There are the posts that are good introductions to the things that I write about.
Large technology companies should still work consistently to improve their diversity, but startups are much better suited to solve the diversity problem for the industry as a whole.
One of the most challenging parts of managing a traditional, hierarchical, organization is being responsive to new opportunities; especially those that require leveraging skillsets outside your own team. At Spotify, our organizational model allows us to create, dissolve, and remix teams with a minimal disruption to individuals or managers. This gives us tremendous abilities to address both temporary and long term opportunities.
A collection of three posts detailing the creation of a career pathing framework at Spotify.
That notion, of working like you are in a startup, but being part of a much larger organization, is a myth. Anyone who says it is naive, disingenuous or just plain wrong. Large companies that try to build those kinds of teams, be it “innovation lab”, “startup experiment” or “corporate startup incubator” usually fail to achieve the innovation or energy they sought and instead result in a whole bunch of wasted money and angry employees who felt like they were promised a bill of goods.
It’s that time of year again; when my inbox and social media feeds fill with news of former coworkers who got caught in their company’s yearly layoff exercise.
Almost every time I advocate this bottom-up approach, I get a question asking if top-down change can also be effective. Sometimes this comes from a senior executive looking to lead change in the organization. Often this question comes because there are two high-profile large companies in the industry trying to change their cultures in very public ways: Yahoo and Microsoft.
I was in San Francisco in December for a conference. While I was there, I ended up connecting with a couple different companies who have been inspired by Henrik Kniberg’s whitepaper on Scaling Agile at Spotify, and who have been trying to do implement some of those ideas in their own companies.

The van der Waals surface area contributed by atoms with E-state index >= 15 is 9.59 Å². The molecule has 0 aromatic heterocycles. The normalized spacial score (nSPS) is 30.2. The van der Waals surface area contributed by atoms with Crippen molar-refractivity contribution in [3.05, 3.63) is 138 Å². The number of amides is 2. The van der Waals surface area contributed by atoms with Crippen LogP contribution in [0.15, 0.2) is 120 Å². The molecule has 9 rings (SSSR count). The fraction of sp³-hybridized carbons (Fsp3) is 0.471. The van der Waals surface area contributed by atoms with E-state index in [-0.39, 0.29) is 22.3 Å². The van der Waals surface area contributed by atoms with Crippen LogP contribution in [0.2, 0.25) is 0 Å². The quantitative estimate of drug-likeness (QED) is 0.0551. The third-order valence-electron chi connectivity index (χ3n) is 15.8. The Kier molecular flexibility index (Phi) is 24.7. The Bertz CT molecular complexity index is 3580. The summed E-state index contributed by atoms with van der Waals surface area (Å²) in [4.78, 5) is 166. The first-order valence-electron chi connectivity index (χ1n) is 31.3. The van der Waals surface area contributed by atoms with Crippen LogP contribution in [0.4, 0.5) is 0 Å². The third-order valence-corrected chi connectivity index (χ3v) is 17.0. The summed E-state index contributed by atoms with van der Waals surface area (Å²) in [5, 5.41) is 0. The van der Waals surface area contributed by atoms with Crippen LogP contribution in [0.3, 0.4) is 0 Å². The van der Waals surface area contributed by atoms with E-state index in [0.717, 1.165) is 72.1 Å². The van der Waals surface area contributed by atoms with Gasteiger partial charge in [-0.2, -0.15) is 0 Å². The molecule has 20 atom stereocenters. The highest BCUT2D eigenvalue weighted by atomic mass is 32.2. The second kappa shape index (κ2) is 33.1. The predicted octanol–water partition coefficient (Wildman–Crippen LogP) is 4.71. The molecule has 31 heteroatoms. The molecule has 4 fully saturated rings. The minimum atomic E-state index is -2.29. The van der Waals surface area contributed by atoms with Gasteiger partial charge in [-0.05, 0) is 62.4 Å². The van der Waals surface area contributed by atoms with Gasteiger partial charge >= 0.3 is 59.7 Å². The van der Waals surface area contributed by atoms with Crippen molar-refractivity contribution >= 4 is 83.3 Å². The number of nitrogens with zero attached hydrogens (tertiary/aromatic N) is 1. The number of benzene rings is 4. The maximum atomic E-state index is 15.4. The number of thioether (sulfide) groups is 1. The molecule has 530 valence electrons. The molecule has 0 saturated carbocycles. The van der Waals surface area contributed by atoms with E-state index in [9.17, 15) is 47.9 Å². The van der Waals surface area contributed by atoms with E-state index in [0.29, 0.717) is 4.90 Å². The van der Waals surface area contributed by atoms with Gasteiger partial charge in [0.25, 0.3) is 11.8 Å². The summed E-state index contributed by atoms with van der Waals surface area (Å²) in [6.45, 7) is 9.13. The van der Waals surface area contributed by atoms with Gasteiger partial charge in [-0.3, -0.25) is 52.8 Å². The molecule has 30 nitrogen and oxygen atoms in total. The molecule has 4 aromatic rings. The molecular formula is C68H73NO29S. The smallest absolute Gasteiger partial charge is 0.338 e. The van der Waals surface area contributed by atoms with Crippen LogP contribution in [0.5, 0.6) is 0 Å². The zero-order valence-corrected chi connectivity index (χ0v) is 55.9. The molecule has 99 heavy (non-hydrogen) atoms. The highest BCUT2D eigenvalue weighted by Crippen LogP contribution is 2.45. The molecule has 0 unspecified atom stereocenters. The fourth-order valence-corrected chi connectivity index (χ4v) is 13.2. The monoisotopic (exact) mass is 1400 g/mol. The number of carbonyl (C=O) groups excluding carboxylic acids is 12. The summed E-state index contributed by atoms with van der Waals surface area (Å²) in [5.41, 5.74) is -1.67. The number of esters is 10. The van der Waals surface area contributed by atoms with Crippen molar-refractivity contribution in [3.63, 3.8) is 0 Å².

I’m don’t spend much time on Quora, but I was reading a different thread and I came across the question: What Makes a Software Engineer Good? Now anyone who has worked with me can tell you that I am pretty opinionated about this subject. So since there wasn’t already someone saying what I would have, I decided to post an answer. Here is that answer…
There were a couple pieces of advice I offered to all three candidates. Most of this is only relevant for recent college grads, but some may apply to others as well.
My eyes are killing me.
I had thought that the problems with Podcasts in iTunes 11.1 (and 11.1.1) were insane and painful, but I had found work-arounds and had been able to soldier on, until I did a sync of my iPhone today after installing 11.1.1. I got an error that many of my music files couldn’t be synced because they couldn’t be found.
When I first learned about the DRM mechanism where the player would “phone home” periodically to make sure that you were still licensed to the content, I immediately realized that this was a really fragile way to license media.
The software I use every day today is different from the software I used every day a few years ago. The software I use in a few years will be different than the software I use today. Through decades of computer usage, I’ve realized that I can’t depend on my software, and that relying on it to exist and to work is folly. As we move towards subscription models for software, this will be ever more the case.